Referring again to the optical fiber cross section illustrated in FIG. 1, the consumed primary coating material ultimately creates a long cylinder in the optical fiber 10, where the inner diameter 23 of the cylinder is defined by the outer diameter of the glass center 18. Typically, due to manufacturing processes known to those of skill in the art, the diameter of the glass center 18 is a known value having very low variability, such as ±1 μm. Because the glass diameter is known, as is the density of the primary coating material, the length of fiber produced, and the difference in the mass of the primary coating material consumed by the process, the POD may be calculated using a mass/volume equation: POD P = 4 ( W P ) π ( ρ P L ) + ( glass diameter ) 2 [ 1 ]
where WP is the weight difference in the mass of the primary coating material consumed by the process (in grams), ρP is the density of the primary coating material (in grams/cc), L is the length of optical fiber created during the consumption of the primary coating material, and the glass diameter is the diameter of the glass center 18, which is roughly equal to the inner diameter 23 of the cylinder created by the primary coating material. In actuality, it will be appreciated that this equation calculates the average POD over a length (L) of optical fiber because it considers the amount of primary coating material used to generate a length L of optical fiber.

The calculation of POD shown above includes a ‘P’ subscript to indicate that the measurement is based on density of the primary coating material. According to another embodiment of the present invention, an alternative mass/volume equation having different known parameters may also be used to calculate POD: POD S = ( SOD ) 2 - 4 ( W S ) π ( ρ S L ) [ 2 ]
where WS is the weight difference in the mass of the secondary coating material consumed by the process (in grams), ρP is the density of the secondary coating material (in grams/cc), L is the length of optical fiber created during the consumption of the secondary coating material, and SOD is the secondary outer diameter, which is the outer diameter 26 of the secondary coating layer 24. Because the weight difference in this calculation is of the secondary coating material, rather than the primary coating material, an apparatus like that of FIG. 2 is required for application of the secondary coating material. Therefore, a secondary coating material tank and secondary coating material input and output would effectively operate the same as corresponding parts in the apparatus of FIG. 2, only with secondary coating material, which is applied to the primary coating layer 20. Like the former calculation, this calculation yields an average POD over a length L of optical fiber. However, because the latter equation uses the density and weight difference in the mass of secondary coating material, the POD includes an ‘S’ subscript to indicate that the measurement is based on the secondary coating material.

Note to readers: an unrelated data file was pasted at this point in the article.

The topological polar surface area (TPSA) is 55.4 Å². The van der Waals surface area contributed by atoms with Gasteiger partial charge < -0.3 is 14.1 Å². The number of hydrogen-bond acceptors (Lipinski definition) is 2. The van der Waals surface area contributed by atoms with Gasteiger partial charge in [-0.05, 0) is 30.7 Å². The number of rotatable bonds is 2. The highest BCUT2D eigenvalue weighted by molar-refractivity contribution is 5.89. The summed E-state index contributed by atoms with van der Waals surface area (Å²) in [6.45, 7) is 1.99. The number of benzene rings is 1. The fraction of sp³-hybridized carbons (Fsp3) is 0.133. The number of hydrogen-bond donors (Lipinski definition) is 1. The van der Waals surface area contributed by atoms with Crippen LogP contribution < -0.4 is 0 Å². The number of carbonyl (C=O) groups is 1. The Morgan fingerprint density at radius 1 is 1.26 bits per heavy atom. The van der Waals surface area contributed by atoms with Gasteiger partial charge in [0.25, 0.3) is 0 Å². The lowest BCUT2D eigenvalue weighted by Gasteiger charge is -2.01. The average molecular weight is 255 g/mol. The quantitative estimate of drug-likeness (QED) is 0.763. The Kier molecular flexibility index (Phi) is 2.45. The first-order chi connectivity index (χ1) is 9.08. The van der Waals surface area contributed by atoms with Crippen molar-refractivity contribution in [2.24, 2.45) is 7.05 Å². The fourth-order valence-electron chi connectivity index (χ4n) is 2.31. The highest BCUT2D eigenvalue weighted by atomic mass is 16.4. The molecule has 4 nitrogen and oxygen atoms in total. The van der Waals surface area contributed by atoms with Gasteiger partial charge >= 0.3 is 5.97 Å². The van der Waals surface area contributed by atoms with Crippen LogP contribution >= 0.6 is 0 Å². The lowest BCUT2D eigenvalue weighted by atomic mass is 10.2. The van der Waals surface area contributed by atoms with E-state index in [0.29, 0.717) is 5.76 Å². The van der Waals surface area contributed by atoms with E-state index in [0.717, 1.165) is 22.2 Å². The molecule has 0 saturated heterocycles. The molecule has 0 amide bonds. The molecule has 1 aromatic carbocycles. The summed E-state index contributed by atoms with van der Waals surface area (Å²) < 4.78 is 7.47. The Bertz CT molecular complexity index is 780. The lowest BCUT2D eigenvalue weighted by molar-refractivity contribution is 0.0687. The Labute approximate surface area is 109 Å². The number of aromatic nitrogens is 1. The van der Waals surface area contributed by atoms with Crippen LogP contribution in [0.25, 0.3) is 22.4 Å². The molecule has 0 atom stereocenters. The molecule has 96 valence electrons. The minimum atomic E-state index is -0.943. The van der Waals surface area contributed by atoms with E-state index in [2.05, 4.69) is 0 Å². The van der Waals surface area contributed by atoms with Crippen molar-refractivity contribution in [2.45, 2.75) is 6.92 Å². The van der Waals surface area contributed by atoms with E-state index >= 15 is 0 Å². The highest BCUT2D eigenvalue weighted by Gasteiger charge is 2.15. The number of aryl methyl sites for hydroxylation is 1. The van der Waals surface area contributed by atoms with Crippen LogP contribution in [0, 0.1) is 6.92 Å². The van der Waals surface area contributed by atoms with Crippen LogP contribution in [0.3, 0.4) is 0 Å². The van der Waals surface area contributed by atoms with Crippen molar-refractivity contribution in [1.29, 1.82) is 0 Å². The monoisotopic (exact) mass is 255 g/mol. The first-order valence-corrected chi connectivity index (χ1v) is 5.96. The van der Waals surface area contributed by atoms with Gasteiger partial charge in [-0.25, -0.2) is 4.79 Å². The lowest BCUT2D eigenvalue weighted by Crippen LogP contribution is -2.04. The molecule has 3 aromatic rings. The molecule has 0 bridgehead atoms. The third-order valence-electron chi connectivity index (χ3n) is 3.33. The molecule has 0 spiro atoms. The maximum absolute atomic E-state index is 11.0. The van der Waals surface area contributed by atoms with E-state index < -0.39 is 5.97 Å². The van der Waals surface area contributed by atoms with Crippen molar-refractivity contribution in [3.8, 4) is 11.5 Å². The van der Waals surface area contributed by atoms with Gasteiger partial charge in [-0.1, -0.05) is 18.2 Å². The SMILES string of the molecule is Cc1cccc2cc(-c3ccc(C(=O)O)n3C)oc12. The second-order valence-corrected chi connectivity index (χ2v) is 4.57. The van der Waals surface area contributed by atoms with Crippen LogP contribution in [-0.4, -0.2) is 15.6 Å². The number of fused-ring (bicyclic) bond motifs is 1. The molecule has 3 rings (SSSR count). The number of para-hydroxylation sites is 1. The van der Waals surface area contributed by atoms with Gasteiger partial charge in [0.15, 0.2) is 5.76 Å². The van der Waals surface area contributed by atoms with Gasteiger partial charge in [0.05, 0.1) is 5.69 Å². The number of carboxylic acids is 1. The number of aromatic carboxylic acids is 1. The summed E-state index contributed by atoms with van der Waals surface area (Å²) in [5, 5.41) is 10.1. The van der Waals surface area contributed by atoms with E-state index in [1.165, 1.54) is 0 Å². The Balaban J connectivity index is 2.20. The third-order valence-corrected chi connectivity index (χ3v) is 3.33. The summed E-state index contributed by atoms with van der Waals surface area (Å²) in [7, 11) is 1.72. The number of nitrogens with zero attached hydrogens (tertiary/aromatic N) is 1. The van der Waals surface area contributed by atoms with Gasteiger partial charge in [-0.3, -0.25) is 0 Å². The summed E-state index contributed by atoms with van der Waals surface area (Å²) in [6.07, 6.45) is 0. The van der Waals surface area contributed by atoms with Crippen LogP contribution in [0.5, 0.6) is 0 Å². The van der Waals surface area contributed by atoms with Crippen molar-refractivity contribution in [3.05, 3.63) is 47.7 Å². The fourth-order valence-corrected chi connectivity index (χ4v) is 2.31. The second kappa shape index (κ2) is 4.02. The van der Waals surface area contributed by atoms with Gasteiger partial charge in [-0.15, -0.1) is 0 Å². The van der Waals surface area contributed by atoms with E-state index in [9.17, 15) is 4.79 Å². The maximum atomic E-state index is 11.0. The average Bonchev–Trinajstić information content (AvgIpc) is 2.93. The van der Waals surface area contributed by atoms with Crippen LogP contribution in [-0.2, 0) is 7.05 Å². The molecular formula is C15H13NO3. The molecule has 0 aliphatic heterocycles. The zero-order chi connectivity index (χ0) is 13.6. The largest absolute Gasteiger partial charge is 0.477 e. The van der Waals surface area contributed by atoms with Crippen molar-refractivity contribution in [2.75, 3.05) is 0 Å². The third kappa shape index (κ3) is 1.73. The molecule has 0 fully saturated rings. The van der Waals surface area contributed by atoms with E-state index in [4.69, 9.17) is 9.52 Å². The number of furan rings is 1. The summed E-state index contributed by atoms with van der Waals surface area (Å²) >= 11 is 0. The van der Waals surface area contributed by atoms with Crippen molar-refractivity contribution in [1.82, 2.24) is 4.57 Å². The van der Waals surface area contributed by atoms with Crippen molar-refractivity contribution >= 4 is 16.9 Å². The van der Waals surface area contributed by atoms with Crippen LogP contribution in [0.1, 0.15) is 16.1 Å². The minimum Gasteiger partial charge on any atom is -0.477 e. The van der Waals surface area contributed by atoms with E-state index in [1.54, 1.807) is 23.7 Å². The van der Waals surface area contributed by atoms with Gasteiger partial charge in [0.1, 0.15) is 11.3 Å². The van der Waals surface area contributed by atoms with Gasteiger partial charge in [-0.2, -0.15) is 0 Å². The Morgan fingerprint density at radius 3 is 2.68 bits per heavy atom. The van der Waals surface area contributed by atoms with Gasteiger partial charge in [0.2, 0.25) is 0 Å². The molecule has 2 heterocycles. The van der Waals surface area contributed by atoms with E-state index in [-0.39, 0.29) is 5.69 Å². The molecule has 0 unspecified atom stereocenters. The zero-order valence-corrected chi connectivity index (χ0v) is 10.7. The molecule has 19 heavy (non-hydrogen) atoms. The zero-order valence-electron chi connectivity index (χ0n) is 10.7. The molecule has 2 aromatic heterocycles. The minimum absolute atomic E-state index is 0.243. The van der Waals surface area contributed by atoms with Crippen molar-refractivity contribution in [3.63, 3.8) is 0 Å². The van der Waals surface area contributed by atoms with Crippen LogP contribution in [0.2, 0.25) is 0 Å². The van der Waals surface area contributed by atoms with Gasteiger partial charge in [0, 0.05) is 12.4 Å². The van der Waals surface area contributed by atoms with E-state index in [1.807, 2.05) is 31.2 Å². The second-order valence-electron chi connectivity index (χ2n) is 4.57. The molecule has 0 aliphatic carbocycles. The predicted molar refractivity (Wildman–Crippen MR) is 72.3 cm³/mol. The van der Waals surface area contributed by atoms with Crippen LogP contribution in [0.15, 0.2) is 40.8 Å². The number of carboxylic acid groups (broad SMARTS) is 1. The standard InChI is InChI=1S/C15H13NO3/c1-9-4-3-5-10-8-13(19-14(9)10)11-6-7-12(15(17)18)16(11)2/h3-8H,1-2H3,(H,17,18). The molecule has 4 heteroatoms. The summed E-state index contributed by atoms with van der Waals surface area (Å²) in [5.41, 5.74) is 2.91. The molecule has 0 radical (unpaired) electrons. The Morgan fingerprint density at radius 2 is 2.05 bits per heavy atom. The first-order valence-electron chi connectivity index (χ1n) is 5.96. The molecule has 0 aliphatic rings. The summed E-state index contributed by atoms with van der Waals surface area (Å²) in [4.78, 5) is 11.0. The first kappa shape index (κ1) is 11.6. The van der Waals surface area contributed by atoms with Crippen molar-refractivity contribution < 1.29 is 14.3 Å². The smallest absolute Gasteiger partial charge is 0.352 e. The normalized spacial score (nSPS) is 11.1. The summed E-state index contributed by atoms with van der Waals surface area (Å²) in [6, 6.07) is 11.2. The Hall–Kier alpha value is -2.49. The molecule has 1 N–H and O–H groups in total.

Although either of the above calculations can be used to calculate the average POD over a length of fiber, the first calculation (PODP) is preferred because the value of the glass diameter used in the first formula is typically much more accurate than that of the SOD 26 used in the second formula. As noted above, the diameter of the glass center 18 is a known value having very low variability, such as ±1 μm. While the SOD 26 is also known, its variability is greater than that of the glass center 18, and is typically approximately ±5 μm.

Referring again to FIG. 2, according to one embodiment of the invention, the apparatus 28 for applying primary coating and for estimating the POD of a wet-on-wet optical fiber online includes a POD estimator 42. According to one aspect of the present invention, the POD estimator 42 is operable to calculate one or both of the above equations. As will be appreciated by one of ordinary skill in the art, the POD estimator 42 of the present invention may take the form of an entirely hardware embodiment, an entirely software embodiment or an embodiment combining software and hardware aspects. Furthermore, the POD estimator 42 may take the form of a computer program product on a computer-readable storage medium having computer-readable program code means embodied in the storage medium. Any suitable computer-readable storage medium may be utilized including hard disks, CD-ROMs, optical storage devices, or magnetic storage devices.